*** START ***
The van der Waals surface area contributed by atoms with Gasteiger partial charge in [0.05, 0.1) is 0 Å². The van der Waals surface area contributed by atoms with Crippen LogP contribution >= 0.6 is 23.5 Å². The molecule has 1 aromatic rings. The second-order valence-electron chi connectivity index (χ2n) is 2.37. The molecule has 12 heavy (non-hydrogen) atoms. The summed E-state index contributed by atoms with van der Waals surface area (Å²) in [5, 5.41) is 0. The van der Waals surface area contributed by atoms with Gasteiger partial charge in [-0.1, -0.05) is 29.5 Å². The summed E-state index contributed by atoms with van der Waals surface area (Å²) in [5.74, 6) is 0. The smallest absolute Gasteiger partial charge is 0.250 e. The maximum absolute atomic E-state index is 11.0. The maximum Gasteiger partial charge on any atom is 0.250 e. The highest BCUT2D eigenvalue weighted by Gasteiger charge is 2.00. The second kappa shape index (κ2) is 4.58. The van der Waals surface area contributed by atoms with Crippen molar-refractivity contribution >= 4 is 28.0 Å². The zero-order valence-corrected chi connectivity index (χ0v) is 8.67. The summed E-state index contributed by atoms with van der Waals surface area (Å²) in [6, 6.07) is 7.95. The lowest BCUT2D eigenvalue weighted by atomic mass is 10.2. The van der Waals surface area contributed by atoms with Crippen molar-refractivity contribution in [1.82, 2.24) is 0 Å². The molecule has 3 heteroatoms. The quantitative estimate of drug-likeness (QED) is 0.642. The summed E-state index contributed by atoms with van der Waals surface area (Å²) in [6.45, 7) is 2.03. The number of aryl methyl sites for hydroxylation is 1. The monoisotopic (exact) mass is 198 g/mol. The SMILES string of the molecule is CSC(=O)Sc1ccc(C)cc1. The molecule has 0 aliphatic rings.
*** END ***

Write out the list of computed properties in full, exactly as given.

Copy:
The van der Waals surface area contributed by atoms with Gasteiger partial charge in [0.05, 0.1) is 0 Å². The van der Waals surface area contributed by atoms with Crippen LogP contribution >= 0.6 is 23.5 Å². The molecule has 1 aromatic rings. The second-order valence-electron chi connectivity index (χ2n) is 2.37. The molecule has 12 heavy (non-hydrogen) atoms. The summed E-state index contributed by atoms with van der Waals surface area (Å²) in [5, 5.41) is 0. The van der Waals surface area contributed by atoms with Gasteiger partial charge in [-0.1, -0.05) is 29.5 Å². The summed E-state index contributed by atoms with van der Waals surface area (Å²) in [5.74, 6) is 0. The smallest absolute Gasteiger partial charge is 0.250 e. The maximum absolute atomic E-state index is 11.0. The maximum Gasteiger partial charge on any atom is 0.250 e. The highest BCUT2D eigenvalue weighted by Gasteiger charge is 2.00. The second kappa shape index (κ2) is 4.58. The van der Waals surface area contributed by atoms with Crippen molar-refractivity contribution >= 4 is 28.0 Å². The zero-order valence-corrected chi connectivity index (χ0v) is 8.67. The summed E-state index contributed by atoms with van der Waals surface area (Å²) in [6, 6.07) is 7.95. The lowest BCUT2D eigenvalue weighted by atomic mass is 10.2. The van der Waals surface area contributed by atoms with Crippen molar-refractivity contribution in [1.82, 2.24) is 0 Å². The molecule has 3 heteroatoms. The quantitative estimate of drug-likeness (QED) is 0.642. The summed E-state index contributed by atoms with van der Waals surface area (Å²) in [6.45, 7) is 2.03. The number of aryl methyl sites for hydroxylation is 1. The monoisotopic (exact) mass is 198 g/mol. The SMILES string of the molecule is CSC(=O)Sc1ccc(C)cc1. The molecule has 0 aliphatic rings.